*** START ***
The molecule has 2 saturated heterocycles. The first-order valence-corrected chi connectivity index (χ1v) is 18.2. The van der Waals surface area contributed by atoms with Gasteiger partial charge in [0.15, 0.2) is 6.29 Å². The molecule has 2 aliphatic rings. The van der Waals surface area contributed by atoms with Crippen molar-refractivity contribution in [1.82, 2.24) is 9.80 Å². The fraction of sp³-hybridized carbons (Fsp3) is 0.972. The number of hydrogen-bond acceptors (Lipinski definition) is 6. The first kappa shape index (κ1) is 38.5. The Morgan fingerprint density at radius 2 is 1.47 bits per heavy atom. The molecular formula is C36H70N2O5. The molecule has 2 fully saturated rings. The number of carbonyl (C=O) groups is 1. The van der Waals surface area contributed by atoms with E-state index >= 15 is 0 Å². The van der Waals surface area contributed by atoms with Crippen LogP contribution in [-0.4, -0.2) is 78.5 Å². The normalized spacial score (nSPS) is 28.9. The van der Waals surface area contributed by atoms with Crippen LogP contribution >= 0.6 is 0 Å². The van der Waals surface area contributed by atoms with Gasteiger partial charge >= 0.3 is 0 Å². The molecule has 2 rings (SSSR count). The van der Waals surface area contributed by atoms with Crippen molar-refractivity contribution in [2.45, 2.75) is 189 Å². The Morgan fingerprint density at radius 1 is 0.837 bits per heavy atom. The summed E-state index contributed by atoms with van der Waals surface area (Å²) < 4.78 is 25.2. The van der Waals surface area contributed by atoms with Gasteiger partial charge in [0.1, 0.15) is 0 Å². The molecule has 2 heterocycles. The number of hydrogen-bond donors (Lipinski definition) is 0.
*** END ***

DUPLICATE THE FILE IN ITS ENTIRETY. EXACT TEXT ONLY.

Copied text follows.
The molecule has 2 saturated heterocycles. The first-order valence-corrected chi connectivity index (χ1v) is 18.2. The van der Waals surface area contributed by atoms with Gasteiger partial charge in [0.15, 0.2) is 6.29 Å². The molecule has 2 aliphatic rings. The van der Waals surface area contributed by atoms with Crippen molar-refractivity contribution in [1.82, 2.24) is 9.80 Å². The fraction of sp³-hybridized carbons (Fsp3) is 0.972. The number of hydrogen-bond acceptors (Lipinski definition) is 6. The first kappa shape index (κ1) is 38.5. The Morgan fingerprint density at radius 2 is 1.47 bits per heavy atom. The molecular formula is C36H70N2O5. The molecule has 2 fully saturated rings. The number of carbonyl (C=O) groups is 1. The van der Waals surface area contributed by atoms with E-state index >= 15 is 0 Å². The van der Waals surface area contributed by atoms with Crippen LogP contribution in [-0.4, -0.2) is 78.5 Å². The normalized spacial score (nSPS) is 28.9. The van der Waals surface area contributed by atoms with Crippen LogP contribution >= 0.6 is 0 Å². The van der Waals surface area contributed by atoms with Gasteiger partial charge >= 0.3 is 0 Å². The molecule has 2 rings (SSSR count). The van der Waals surface area contributed by atoms with Crippen molar-refractivity contribution in [2.45, 2.75) is 189 Å². The Morgan fingerprint density at radius 1 is 0.837 bits per heavy atom. The summed E-state index contributed by atoms with van der Waals surface area (Å²) < 4.78 is 25.2. The van der Waals surface area contributed by atoms with Gasteiger partial charge in [0.1, 0.15) is 0 Å². The molecule has 2 heterocycles. The number of hydrogen-bond donors (Lipinski definition) is 0.